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British Columbia Employer Advisor Keeping Employers Posted on Developments in Labour and Employment Law

Category Archives: Employment Standards

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Time Off to Vote in Municipal Elections?

Posted in Employee Obligations, Employment Standards, Labour Relations, Wage and Hours

Are employers obligated to give employees time off to vote in the general local elections this Saturday, November 15?

The short answer is no. Unlike in provincial and federal elections, there is no statutory obligation under the Local Government Act on employers to provide employees with time off from work to vote in local government or municipal elections. The polls for these elections are open from 8am-8pm, and employees may vote in advance polls or even by mail ballot if they have conflicting commitments on the general voting day.

Although there is no legal obligation to provide time off, we … Continue Reading

Teachers’ Strike: What does it mean for your workplace?

Posted in Accommodation, Discrimination, Employment Standards, Family Status, Human Rights, Labour Relations, Unions, Wage and Hours

While talks continue, there is no immediate end in sight for the ongoing teachers’ strike. For employees with school-age children, this may mean facing a child care gap starting next week. As an employer, what are your legal obligations and what can you do to make sure work continues while school’s out?

The Legal Framework

First, the Employment Standards Act provides all employees in the province with up to five (5) unpaid days of family responsibility leave each year for the care, health and education of a child in an employee’s care.  Employers do not have the discretion to … Continue Reading

Update on Overtime Class Actions in Canada

Ontario Court approves unique settlement of overtime class action

Posted in Employment Standards, Litigation, Wage and Hours

Canadian employers have been watching a series of class action claims, with employees claiming hundreds of millions of dollars in unpaid overtime, since 2007. While overtime class action claims are still not possible in British Columbia (for the reasons discussed here), claims can balloon in other provinces when a representative plaintiff claims unpaid overtime for themselves and on behalf of colleagues.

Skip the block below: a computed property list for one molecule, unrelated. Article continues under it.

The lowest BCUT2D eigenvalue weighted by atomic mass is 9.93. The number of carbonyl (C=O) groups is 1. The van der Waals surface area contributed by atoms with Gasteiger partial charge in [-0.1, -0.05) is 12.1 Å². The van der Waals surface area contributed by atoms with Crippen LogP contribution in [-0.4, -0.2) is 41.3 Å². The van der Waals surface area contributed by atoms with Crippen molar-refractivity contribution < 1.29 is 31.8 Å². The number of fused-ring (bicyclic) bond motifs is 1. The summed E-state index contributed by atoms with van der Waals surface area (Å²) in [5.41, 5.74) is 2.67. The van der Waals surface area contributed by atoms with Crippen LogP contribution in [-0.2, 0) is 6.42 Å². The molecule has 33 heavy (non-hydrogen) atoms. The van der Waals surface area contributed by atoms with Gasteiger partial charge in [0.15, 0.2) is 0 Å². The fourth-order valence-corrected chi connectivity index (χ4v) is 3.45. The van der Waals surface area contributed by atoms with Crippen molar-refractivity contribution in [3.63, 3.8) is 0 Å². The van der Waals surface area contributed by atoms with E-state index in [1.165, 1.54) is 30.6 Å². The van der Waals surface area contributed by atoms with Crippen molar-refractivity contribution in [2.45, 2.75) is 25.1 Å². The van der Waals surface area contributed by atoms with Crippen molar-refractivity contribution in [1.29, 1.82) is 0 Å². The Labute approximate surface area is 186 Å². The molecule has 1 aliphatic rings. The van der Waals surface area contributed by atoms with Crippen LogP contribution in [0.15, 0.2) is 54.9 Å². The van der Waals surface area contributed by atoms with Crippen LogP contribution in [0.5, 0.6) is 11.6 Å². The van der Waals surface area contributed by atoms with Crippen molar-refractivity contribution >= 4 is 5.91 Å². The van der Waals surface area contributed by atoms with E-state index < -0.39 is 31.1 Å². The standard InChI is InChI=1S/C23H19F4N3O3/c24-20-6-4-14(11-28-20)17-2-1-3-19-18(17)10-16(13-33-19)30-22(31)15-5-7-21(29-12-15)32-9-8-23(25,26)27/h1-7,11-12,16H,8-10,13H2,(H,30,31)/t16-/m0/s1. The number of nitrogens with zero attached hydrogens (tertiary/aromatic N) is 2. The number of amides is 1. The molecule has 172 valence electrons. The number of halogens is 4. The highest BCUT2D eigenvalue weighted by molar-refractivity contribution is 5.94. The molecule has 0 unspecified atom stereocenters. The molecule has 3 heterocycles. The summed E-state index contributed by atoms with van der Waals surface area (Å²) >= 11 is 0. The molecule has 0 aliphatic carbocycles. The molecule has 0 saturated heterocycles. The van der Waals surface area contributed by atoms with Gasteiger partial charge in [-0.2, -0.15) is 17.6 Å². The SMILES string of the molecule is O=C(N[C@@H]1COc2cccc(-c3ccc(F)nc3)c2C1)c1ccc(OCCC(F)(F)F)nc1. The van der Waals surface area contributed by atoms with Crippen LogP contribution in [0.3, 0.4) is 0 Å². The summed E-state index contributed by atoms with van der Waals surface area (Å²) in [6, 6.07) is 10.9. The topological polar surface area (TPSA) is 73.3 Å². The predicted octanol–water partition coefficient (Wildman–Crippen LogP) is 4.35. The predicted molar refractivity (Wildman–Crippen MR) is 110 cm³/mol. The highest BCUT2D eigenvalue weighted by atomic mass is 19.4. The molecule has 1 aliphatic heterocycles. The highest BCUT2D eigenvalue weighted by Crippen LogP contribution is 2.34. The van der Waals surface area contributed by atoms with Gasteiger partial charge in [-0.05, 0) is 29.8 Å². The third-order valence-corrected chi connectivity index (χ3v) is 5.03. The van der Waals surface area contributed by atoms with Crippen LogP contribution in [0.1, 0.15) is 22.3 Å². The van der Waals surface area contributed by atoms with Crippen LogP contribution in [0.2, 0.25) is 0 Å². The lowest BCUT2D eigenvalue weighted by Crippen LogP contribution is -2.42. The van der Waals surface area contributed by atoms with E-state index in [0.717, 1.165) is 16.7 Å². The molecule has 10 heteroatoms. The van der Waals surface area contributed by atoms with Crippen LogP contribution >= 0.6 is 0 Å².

On August 12, 2014, the Ontario Superior Court of Justice approved the settlement of one of these overtime class actions, Fulawka v. The Bank of Nova Scotia.  Our colleagues in Calgary have posted about this recent development … Continue Reading

Saskatchewan: New Hotbed of Labour Law?

Posted in Employment Standards, Labour Relations, Unions, Wage and Hours

With brand new labour and employment legislation, and a major case before the Supreme Court of Canada, Saskatchewan seems to be the current ‘centre of the action’ in Canadian labour law.

Constitutional Right to Strike?

On May 16, 2014, a very significant labour law appeal – Saskatchewan Federation of Labour v. Saskatchewan, from the Saskatchewan Court of Appealwas argued before the Supreme Court of Canada. The Saskatchewan Federation of Labour and other unions argued that two pieces of provincial legislation violated employees’ right to freedom of association protected by the Canadian Charter of Rights and Freedoms.Continue Reading

What Do Your Policies Say About Termination?

… and does it matter?

Posted in Damages, Employment Standards, Termination, US vs.Canadian Employment Law, Wrongful Dismissal

Many employers have policies about termination, and specifically about what an employee is entitled to if terminated without cause.  It is a good idea to try to manage the cost of terminations, but it needs to be done properly to be effective.

Oliver v. Sure Grip Controls is a recent case where a termination policy was reviewed.  The employer tried to limit its liability by reference to the policy set out in the employee handbook.  The employer had gone to the trouble of having the handbook reviewed and signed by the employee, but the handbook included this underlined statement:

I Continue Reading

From the Desk of the HR Manager: Spring Cleaning – Performing an HR Audit

Posted in Discipline, Employment Standards, Litigation, Occupational Health and Safety, Privacy, Termination, Wage and Hours, Workers Compensation, WorkSafeBC

Our colleagues in Ontario recently posted a very useful outline of an HR audit that will help BC employers ensure they stay up-to-date and on top of the wide variety of employment-related demands in their operations. As the saying goes, “an ounce of prevention is worth a pound of cure”.… Continue Reading

Proposed Employment Law Reform in Ontario

Bill 146 Worth Watching

Posted in Employment Standards, Immigration, Investigations, Litigation, Occupational Health and Safety, Unions, Wage and Hours, Workers Compensation

The Ontario government has introduced a bill to make significant changes to employment law in that province.  Every BC employer with employees in Ontario should follow the course of these proposed changes.

As our colleagues in Ontario note, the Bill may not become law under the current government, but the proposals are wide-ranging and follow earlier Law Reform Commission recommendations.  See their analysis here.… Continue Reading

Best of the Blogs

Items of Interest for BC Employers

Posted in Employee Obligations, Employment Standards, Human Capital, Human Rights, Litigation, Privacy, Termination, Wage and Hours

Our firm now publishes 10 different blogs, and they often have items of interest for BC employers.  Here is a sampling of recent posts:

Customer Contacts on Linkedin = Property of the Employer – good news from the UK courts.